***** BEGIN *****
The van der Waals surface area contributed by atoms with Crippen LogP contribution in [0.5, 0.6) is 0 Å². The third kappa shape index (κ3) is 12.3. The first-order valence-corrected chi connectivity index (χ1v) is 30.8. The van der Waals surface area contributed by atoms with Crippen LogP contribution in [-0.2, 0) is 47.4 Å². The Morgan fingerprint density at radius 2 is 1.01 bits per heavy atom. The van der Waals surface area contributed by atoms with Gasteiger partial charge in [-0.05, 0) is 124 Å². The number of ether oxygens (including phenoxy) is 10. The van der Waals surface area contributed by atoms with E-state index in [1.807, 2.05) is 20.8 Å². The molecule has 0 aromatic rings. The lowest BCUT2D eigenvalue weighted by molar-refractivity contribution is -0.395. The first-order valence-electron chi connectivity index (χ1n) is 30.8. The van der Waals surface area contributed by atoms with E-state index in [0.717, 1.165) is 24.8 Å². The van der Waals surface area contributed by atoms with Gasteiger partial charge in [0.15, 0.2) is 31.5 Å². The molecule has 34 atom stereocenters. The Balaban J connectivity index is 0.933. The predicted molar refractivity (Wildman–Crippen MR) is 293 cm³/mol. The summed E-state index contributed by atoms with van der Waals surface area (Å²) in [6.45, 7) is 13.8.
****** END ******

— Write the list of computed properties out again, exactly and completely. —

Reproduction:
The van der Waals surface area contributed by atoms with Crippen LogP contribution in [0.5, 0.6) is 0 Å². The third kappa shape index (κ3) is 12.3. The first-order valence-corrected chi connectivity index (χ1v) is 30.8. The van der Waals surface area contributed by atoms with Crippen LogP contribution in [-0.2, 0) is 47.4 Å². The Morgan fingerprint density at radius 2 is 1.01 bits per heavy atom. The van der Waals surface area contributed by atoms with Gasteiger partial charge in [-0.05, 0) is 124 Å². The number of ether oxygens (including phenoxy) is 10. The van der Waals surface area contributed by atoms with E-state index in [1.807, 2.05) is 20.8 Å². The molecule has 0 aromatic rings. The lowest BCUT2D eigenvalue weighted by molar-refractivity contribution is -0.395. The first-order valence-electron chi connectivity index (χ1n) is 30.8. The van der Waals surface area contributed by atoms with E-state index in [0.717, 1.165) is 24.8 Å². The van der Waals surface area contributed by atoms with Gasteiger partial charge in [0.15, 0.2) is 31.5 Å². The molecule has 34 atom stereocenters. The Balaban J connectivity index is 0.933. The predicted molar refractivity (Wildman–Crippen MR) is 293 cm³/mol. The summed E-state index contributed by atoms with van der Waals surface area (Å²) in [6.45, 7) is 13.8.